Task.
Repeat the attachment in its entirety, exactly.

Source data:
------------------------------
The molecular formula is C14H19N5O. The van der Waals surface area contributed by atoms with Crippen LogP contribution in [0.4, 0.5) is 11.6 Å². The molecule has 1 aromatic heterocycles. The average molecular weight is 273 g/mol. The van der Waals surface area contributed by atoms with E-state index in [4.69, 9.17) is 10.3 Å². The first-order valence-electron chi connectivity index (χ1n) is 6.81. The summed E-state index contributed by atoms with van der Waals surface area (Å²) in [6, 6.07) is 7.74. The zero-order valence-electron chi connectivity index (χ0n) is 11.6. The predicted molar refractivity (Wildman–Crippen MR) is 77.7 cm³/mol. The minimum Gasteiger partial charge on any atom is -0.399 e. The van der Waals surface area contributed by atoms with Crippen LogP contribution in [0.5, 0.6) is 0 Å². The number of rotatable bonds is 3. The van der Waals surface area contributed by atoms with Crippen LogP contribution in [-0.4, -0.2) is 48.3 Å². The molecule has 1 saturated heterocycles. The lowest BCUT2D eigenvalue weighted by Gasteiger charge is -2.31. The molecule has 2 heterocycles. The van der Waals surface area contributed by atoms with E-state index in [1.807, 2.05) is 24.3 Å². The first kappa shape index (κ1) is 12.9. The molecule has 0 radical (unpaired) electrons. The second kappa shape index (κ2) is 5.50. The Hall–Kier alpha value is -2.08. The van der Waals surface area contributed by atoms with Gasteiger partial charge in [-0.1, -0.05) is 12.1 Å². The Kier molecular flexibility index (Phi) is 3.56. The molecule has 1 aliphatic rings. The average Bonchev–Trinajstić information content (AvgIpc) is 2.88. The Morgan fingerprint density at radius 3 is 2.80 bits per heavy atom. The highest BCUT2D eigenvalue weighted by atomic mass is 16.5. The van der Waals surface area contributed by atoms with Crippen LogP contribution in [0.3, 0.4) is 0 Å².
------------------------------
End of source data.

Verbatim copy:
The molecular formula is C14H19N5O. The van der Waals surface area contributed by atoms with Crippen LogP contribution in [0.4, 0.5) is 11.6 Å². The molecule has 1 aromatic heterocycles. The average molecular weight is 273 g/mol. The van der Waals surface area contributed by atoms with E-state index in [4.69, 9.17) is 10.3 Å². The first-order valence-electron chi connectivity index (χ1n) is 6.81. The summed E-state index contributed by atoms with van der Waals surface area (Å²) in [6, 6.07) is 7.74. The zero-order valence-electron chi connectivity index (χ0n) is 11.6. The predicted molar refractivity (Wildman–Crippen MR) is 77.7 cm³/mol. The minimum Gasteiger partial charge on any atom is -0.399 e. The van der Waals surface area contributed by atoms with Crippen LogP contribution in [0.5, 0.6) is 0 Å². The number of rotatable bonds is 3. The van der Waals surface area contributed by atoms with Crippen LogP contribution in [-0.4, -0.2) is 48.3 Å². The molecule has 1 saturated heterocycles. The lowest BCUT2D eigenvalue weighted by Gasteiger charge is -2.31. The molecule has 2 heterocycles. The van der Waals surface area contributed by atoms with E-state index in [1.807, 2.05) is 24.3 Å². The first kappa shape index (κ1) is 12.9. The molecule has 0 radical (unpaired) electrons. The second kappa shape index (κ2) is 5.50. The Hall–Kier alpha value is -2.08. The van der Waals surface area contributed by atoms with Gasteiger partial charge in [-0.1, -0.05) is 12.1 Å². The Kier molecular flexibility index (Phi) is 3.56. The molecule has 1 aliphatic rings. The average Bonchev–Trinajstić information content (AvgIpc) is 2.88. The Morgan fingerprint density at radius 3 is 2.80 bits per heavy atom. The highest BCUT2D eigenvalue weighted by atomic mass is 16.5. The van der Waals surface area contributed by atoms with Crippen LogP contribution in [0.3, 0.4) is 0 Å².